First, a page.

Colors Wrong After Curing

We recently installed a small, used powder coating line to begin a transition from liquid coating to powder. Our liquid coating supplier has color-matched several of our stock colors and we have been successful with these colors. In the past two months we began to take in work from another source and had to use the manufacturer's specified powder materials. The problem is that these colors are not coming out right. The powder supplier tells us that our cure oven is too short to provide adequate cure time. The oven cycle time is eight minutes at 400ºF. Our oven works fine on our colors but not on the customer's colors. We have asked the powder manufacturer to reformulate his material to work in our oven, but he says he cannot do that because it would be a different product than what he supplies to the manufacturer whose parts we are coating. He says we need to slow down the line or add length to our cure oven. Why does the oven work well for some colors and not for others? Is there some simple way to change the other powders to make them work in our oven?

Typical cure requirements for powder coatings are 10 minutes at 400°F substrate temperature in a convection oven. That means that once your part has reached 400°F, it needs 10 additional minutes of time in the oven to cure. Depending on part thickness, it can take quite a while for parts to reach 400°F. It is not uncommon for powder coated parts to have 30 to 45 minutes of total dwell time in the cure ovens.

It is important to note that there are powder coatings that will gel and flow very quickly. They may even look like a fully cured coating. Color, gloss, and physical properties may not be quite right. Impact resistance, adhesion, gloss and color are typically not up to specification on undercured coatings.

The powder that you are trying to use is most likely on the manufacturer's specification. It probably can not be reformulated without being submitted for reapproval, which is probably why the manufacturer was reluctant to reformulate.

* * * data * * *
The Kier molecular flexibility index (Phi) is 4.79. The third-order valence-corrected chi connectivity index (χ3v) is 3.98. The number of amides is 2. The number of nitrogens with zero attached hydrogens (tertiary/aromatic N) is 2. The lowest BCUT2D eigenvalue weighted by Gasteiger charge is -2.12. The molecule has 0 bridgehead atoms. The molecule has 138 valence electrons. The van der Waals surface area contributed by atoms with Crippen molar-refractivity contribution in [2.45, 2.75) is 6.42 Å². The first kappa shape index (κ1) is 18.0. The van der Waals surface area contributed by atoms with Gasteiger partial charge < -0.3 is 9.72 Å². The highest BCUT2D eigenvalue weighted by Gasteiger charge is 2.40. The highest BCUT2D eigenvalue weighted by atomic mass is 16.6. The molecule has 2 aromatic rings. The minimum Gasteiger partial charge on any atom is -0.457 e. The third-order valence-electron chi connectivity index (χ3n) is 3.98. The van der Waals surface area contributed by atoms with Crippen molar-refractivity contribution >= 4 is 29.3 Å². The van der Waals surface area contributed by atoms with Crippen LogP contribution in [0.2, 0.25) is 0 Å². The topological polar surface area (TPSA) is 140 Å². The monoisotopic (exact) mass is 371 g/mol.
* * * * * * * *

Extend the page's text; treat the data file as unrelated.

You could also consider adding an IR booster to your cure oven. It may allow you to cure the parts without slowing down the line or adding length to your oven. There are issues associated with any suggestion that you may consider. It is strongly recommended that you do thorough testing prior to making any final decisions on your coating line modifications.

Corrosion of Gold Leaf

There are several things that could be causing your parts to rust. If the gold leafing was left uncoated after it was applied to the powder coating, it is possible that the corrosion you are seeing is from the gold leafing alone.

If an aggressive blast media was used, 2 mils of powder coating may not be enough to cover all of the peaks and valleys left by the blast media. There could be sharp peaks sticking through the coating that would then corrode when exposed to the environment. You would also most likely see more corrosion on the areas of the parts that have the thinnest film build.

If the parts were not sufficiently cleaned, then any soils left on the substrate could cause coating failure out in the field. When blasting is utilized, ensure that clean blast media is used to prevent the impingement of dirty blast media onto the part.

Proper film thickness is critical to powder performance-especially corrosion resistance. Be certain that you adhere to the specifications set forth in the technical data supplied by your vendor.